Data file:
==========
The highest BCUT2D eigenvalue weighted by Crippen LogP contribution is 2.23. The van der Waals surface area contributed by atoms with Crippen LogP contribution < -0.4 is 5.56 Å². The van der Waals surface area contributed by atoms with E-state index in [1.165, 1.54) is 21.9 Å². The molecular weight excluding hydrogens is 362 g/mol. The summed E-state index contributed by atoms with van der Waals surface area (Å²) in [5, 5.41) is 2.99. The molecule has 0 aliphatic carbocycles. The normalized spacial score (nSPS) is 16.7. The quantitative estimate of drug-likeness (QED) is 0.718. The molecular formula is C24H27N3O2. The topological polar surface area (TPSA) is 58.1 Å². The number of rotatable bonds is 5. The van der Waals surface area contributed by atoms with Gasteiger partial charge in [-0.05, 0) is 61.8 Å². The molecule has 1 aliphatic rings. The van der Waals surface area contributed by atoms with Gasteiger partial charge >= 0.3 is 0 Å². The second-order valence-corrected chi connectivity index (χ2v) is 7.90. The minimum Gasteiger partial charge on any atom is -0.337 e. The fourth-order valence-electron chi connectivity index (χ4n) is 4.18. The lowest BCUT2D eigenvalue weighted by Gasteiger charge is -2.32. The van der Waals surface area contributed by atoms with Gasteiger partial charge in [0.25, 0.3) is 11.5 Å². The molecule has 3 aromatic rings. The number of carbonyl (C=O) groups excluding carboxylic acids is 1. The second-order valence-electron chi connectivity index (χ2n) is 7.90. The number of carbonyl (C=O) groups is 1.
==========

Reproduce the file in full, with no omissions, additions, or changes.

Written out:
The highest BCUT2D eigenvalue weighted by Crippen LogP contribution is 2.23. The van der Waals surface area contributed by atoms with Crippen LogP contribution < -0.4 is 5.56 Å². The van der Waals surface area contributed by atoms with E-state index in [1.165, 1.54) is 21.9 Å². The molecular weight excluding hydrogens is 362 g/mol. The summed E-state index contributed by atoms with van der Waals surface area (Å²) in [5, 5.41) is 2.99. The molecule has 0 aliphatic carbocycles. The normalized spacial score (nSPS) is 16.7. The quantitative estimate of drug-likeness (QED) is 0.718. The molecular formula is C24H27N3O2. The topological polar surface area (TPSA) is 58.1 Å². The number of rotatable bonds is 5. The van der Waals surface area contributed by atoms with Gasteiger partial charge in [-0.05, 0) is 61.8 Å². The molecule has 1 aliphatic rings. The van der Waals surface area contributed by atoms with Gasteiger partial charge >= 0.3 is 0 Å². The second-order valence-corrected chi connectivity index (χ2v) is 7.90. The minimum Gasteiger partial charge on any atom is -0.337 e. The fourth-order valence-electron chi connectivity index (χ4n) is 4.18. The lowest BCUT2D eigenvalue weighted by Gasteiger charge is -2.32. The van der Waals surface area contributed by atoms with Gasteiger partial charge in [0.25, 0.3) is 11.5 Å². The molecule has 3 aromatic rings. The number of carbonyl (C=O) groups excluding carboxylic acids is 1. The second-order valence-electron chi connectivity index (χ2n) is 7.90. The number of carbonyl (C=O) groups is 1.